- Researchers say children who snore regularly are more likely to develop behavioral issues and learning disabilities.
- That’s because snoring children may be experiencing gray matter loss in their brains.
- Experts advise parents to make sure their children are in a comfortable bed and sleep in a quiet, dark room.
Is your child a big snorer? If so, it might be time to take them to a specialist — for your sake and theirs.
Children who regularly snore in their sleep may experience gray matter loss in the brain and behavioral issues as a result, a new study from researchers at the University of Maryland finds.
Nearly 1 in 3 childrenTrusted Source snore occasionally, studies suggest, but most of these cases don’t rise to the level of being problematic. However, as many 10 to 12 percent of kids have potentially more serious snoring issues.
Looking at MRI scans of more than 10,000 children ages 9 to 10, the researchers in the latest study reported that those who snored at night more than three times weekly had thinner gray matter in regions of the brain’s frontal lobes as well as in areas of the brain responsible for impulse control and higher reasoning.
“Gray matter is important for development because it is involved with so many complex brain functions in the frontal lobes, such as maintaining attention, organizing your space and time, and other aspects of what is called executive functions,” Ariel A. Williamson, PhD, DBSM, a clinical psychologist and assistant professor of psychiatry and pediatrics at Children’s Hospital of Philadelphia and a sleep expert for the Pediatric Sleep Council, told Healthline. “Executive functions develop during childhood and are critical for supporting academic, social-emotional, and behavioral skills.”
Therefore, there may be correlations between snoring at night and an increased lack of focus, learning disabilities, and impulsive behaviors, the researchers say.
“For the first time, we see evidence on brain imaging that measures the toll this common condition can take on a child’s neurological development,” Dr. E. Albert Reece, executive vice president for medical affairs at UM Baltimore as well as professor and dean of the University of Maryland School of Medicine, told Healthline. “This is an important finding that highlights the need to properly diagnose snoring abnormalities in children.”
If your child is snoring frequently or otherwise sleeping poorly, experts say first try some simple remedies at home.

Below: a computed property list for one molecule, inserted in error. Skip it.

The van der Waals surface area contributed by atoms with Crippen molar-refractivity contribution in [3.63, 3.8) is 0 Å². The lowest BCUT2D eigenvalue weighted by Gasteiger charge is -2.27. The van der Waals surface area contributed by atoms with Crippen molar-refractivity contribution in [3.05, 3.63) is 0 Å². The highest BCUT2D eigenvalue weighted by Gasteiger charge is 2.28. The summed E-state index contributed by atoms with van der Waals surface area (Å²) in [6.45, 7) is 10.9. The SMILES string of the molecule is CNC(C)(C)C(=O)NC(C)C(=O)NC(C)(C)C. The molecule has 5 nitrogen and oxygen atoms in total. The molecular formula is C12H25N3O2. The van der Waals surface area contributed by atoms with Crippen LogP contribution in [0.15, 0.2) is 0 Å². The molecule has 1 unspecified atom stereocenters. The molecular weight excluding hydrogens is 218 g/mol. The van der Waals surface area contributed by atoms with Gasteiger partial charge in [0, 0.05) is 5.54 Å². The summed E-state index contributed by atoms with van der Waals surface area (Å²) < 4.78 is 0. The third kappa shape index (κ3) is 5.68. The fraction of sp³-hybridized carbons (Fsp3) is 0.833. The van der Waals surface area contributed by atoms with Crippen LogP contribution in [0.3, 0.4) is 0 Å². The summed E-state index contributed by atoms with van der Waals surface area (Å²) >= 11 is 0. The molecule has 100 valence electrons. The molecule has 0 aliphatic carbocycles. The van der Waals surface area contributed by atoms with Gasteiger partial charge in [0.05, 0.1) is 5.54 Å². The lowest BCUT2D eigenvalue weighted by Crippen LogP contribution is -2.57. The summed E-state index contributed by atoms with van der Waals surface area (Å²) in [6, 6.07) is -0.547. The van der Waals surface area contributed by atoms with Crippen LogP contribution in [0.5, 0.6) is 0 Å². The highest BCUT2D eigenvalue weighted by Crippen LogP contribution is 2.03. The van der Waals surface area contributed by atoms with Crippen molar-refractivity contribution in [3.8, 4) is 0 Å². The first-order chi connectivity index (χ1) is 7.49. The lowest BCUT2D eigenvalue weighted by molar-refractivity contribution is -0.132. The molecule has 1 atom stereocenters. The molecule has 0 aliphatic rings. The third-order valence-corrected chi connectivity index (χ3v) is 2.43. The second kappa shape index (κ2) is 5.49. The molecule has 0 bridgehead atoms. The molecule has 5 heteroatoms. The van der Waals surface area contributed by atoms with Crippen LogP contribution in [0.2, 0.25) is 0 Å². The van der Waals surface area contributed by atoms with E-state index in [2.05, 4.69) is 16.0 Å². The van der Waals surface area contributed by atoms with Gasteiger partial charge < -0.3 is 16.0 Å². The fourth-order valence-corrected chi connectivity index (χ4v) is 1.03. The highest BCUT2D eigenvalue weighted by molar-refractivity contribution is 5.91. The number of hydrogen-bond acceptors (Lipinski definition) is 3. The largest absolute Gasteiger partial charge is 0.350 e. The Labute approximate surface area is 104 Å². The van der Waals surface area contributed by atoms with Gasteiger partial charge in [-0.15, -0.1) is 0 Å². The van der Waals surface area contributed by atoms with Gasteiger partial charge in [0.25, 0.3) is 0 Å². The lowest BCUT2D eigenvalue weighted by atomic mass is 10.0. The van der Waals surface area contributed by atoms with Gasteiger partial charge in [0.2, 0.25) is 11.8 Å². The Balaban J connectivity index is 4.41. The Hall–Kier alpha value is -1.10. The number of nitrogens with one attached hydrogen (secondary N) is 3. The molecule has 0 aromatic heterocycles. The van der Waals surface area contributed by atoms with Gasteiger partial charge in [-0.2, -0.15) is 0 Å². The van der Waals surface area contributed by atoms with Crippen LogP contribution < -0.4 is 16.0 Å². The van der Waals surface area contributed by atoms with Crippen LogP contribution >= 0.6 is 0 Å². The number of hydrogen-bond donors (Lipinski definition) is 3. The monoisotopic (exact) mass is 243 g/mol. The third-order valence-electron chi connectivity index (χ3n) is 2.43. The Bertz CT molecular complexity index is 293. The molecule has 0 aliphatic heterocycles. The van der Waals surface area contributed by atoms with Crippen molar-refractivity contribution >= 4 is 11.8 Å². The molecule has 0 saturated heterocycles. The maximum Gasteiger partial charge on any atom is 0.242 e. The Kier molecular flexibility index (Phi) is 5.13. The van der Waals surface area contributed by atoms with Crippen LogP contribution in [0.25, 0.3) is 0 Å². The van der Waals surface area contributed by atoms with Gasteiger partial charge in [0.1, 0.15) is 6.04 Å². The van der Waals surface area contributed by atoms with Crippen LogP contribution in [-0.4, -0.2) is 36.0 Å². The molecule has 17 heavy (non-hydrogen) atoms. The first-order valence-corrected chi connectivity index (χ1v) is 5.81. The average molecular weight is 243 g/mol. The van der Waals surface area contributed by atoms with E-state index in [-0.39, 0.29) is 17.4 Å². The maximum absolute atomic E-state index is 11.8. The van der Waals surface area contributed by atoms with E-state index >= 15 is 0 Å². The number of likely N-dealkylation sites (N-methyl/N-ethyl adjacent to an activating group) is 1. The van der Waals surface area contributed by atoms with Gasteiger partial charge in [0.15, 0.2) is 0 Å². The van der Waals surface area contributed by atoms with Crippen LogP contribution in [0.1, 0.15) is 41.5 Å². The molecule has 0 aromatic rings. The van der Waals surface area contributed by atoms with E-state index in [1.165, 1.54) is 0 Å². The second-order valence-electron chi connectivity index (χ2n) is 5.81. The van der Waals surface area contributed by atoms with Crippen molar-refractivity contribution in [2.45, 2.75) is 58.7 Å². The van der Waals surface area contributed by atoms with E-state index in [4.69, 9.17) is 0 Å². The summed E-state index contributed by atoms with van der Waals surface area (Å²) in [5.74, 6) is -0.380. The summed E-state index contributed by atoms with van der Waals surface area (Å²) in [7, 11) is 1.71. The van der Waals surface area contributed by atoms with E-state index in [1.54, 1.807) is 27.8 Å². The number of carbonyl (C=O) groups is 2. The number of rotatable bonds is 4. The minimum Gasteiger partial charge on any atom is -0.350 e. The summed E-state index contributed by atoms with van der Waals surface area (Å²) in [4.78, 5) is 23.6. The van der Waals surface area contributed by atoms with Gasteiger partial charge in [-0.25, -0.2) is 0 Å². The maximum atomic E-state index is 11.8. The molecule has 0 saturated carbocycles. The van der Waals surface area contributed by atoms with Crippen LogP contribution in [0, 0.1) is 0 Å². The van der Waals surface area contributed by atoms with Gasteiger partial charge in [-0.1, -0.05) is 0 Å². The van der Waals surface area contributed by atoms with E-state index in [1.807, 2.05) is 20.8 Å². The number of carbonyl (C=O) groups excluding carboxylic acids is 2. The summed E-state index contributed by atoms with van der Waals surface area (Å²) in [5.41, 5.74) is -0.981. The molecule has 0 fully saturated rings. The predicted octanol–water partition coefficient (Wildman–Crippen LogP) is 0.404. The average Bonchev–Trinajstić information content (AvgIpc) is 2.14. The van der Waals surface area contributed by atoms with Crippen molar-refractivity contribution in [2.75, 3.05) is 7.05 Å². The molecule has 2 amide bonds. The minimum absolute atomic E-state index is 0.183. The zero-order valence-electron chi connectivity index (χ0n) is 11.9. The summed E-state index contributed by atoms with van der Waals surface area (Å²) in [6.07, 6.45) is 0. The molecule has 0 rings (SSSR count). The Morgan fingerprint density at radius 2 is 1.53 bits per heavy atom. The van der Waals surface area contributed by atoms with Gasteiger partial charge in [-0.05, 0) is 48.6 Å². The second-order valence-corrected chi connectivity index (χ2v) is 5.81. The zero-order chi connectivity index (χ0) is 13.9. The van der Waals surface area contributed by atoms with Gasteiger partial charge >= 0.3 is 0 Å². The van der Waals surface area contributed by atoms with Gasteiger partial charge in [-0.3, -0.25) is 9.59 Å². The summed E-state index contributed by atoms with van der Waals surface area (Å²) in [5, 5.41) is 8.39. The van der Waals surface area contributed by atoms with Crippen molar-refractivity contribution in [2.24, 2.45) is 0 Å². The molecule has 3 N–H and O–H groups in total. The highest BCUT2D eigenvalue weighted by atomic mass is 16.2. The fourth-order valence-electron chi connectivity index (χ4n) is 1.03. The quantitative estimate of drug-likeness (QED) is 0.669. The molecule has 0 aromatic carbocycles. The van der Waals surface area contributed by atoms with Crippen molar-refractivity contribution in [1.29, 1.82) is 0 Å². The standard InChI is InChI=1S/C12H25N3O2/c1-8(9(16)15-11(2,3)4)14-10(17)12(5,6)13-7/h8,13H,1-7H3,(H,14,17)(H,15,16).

“Snoring often starts with mouth breathing. Make sure that the child can breathe comfortably through the nose. If there is any difficulty, sometimes cleaning out the nose with a saline rinse can be a big help,” Dr. Soroush Zaghi, an ear, nose, and throat specialist as well as a sleep surgeon in California, told Healthline.
“The next step is to look into potential sources of allergies. Some kids are sensitive to dairy and gluten products, while others may have environmental allergies to dust, mold, pet dander. Once the nose is clear it’s important to practice breathing through the nose,” he said.
You can also take care to improve your child’s sleep by ensuring they’re sleeping in a quiet, dark room.
If the problems continue, then it’s time to consider a visit to the pediatrician.
“Their doctor will assess whether there is a more serious reason for the child’s snoring, such as sleep apnea,” Chelsie Rohrscheib, PhD, a neurologist and sleep specialist at sleep technology company Tatch, told Healthline.
“Based on the diagnosis, the doctor can recommend the best treatment options for your child. This may include medications for allergies or asthma, or surgery to correct abnormalities such as a deviated septum or enlarged tonsils and adenoids,” she said.
Taking these steps proactively can pay dividends for parents and children in the long run.
“We know the brain has the ability to repair itself, especially in children, so timely recognition and treatment of obstructive sleep-disordered breathing may attenuate these brain changes,” said Dr. Linda Chang, a study co-author and a professor at the University of Maryland School of Medicine, in a press release.
“More research is needed to validate such mechanisms for these relationships which may also lead to further treatment approaches,” she said.